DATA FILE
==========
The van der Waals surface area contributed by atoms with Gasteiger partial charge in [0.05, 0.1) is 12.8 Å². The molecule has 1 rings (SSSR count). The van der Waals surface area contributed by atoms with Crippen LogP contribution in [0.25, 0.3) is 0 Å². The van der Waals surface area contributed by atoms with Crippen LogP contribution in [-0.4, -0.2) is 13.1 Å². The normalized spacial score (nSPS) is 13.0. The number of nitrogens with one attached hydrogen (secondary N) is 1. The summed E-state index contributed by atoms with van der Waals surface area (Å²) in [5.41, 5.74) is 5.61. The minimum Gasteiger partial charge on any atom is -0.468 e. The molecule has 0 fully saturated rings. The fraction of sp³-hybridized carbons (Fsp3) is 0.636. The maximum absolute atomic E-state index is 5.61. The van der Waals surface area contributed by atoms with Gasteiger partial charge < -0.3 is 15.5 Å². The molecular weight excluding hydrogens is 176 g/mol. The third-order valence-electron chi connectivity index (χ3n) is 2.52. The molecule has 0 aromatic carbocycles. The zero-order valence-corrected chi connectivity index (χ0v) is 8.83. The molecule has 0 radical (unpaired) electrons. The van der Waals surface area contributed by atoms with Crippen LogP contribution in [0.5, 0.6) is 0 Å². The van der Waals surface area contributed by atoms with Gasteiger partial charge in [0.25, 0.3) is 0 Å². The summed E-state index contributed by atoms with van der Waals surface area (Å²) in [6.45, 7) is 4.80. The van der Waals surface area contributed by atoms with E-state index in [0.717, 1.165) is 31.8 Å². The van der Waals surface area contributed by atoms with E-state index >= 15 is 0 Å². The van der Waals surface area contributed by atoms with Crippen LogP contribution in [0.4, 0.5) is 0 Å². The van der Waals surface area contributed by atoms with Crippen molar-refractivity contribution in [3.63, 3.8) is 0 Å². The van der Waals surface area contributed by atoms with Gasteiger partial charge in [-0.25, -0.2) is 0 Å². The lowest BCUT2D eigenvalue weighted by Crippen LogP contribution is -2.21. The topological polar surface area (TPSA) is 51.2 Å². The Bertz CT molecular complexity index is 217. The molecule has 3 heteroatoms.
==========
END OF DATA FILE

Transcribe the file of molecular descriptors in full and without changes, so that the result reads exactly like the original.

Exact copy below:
The van der Waals surface area contributed by atoms with Gasteiger partial charge in [0.05, 0.1) is 12.8 Å². The molecule has 1 rings (SSSR count). The van der Waals surface area contributed by atoms with Crippen LogP contribution in [0.25, 0.3) is 0 Å². The van der Waals surface area contributed by atoms with Crippen LogP contribution in [-0.4, -0.2) is 13.1 Å². The normalized spacial score (nSPS) is 13.0. The number of nitrogens with one attached hydrogen (secondary N) is 1. The summed E-state index contributed by atoms with van der Waals surface area (Å²) in [5.41, 5.74) is 5.61. The minimum Gasteiger partial charge on any atom is -0.468 e. The molecule has 0 fully saturated rings. The fraction of sp³-hybridized carbons (Fsp3) is 0.636. The maximum absolute atomic E-state index is 5.61. The van der Waals surface area contributed by atoms with Gasteiger partial charge < -0.3 is 15.5 Å². The molecular weight excluding hydrogens is 176 g/mol. The third-order valence-electron chi connectivity index (χ3n) is 2.52. The molecule has 0 aromatic carbocycles. The zero-order valence-corrected chi connectivity index (χ0v) is 8.83. The molecule has 0 radical (unpaired) electrons. The van der Waals surface area contributed by atoms with Crippen LogP contribution in [0.5, 0.6) is 0 Å². The van der Waals surface area contributed by atoms with Gasteiger partial charge in [0.25, 0.3) is 0 Å². The summed E-state index contributed by atoms with van der Waals surface area (Å²) in [6.45, 7) is 4.80. The van der Waals surface area contributed by atoms with E-state index in [0.717, 1.165) is 31.8 Å². The van der Waals surface area contributed by atoms with E-state index >= 15 is 0 Å². The van der Waals surface area contributed by atoms with Crippen LogP contribution in [0.4, 0.5) is 0 Å². The van der Waals surface area contributed by atoms with Crippen molar-refractivity contribution in [3.63, 3.8) is 0 Å². The van der Waals surface area contributed by atoms with Gasteiger partial charge in [-0.25, -0.2) is 0 Å². The lowest BCUT2D eigenvalue weighted by Crippen LogP contribution is -2.21. The topological polar surface area (TPSA) is 51.2 Å². The Bertz CT molecular complexity index is 217. The molecule has 3 heteroatoms.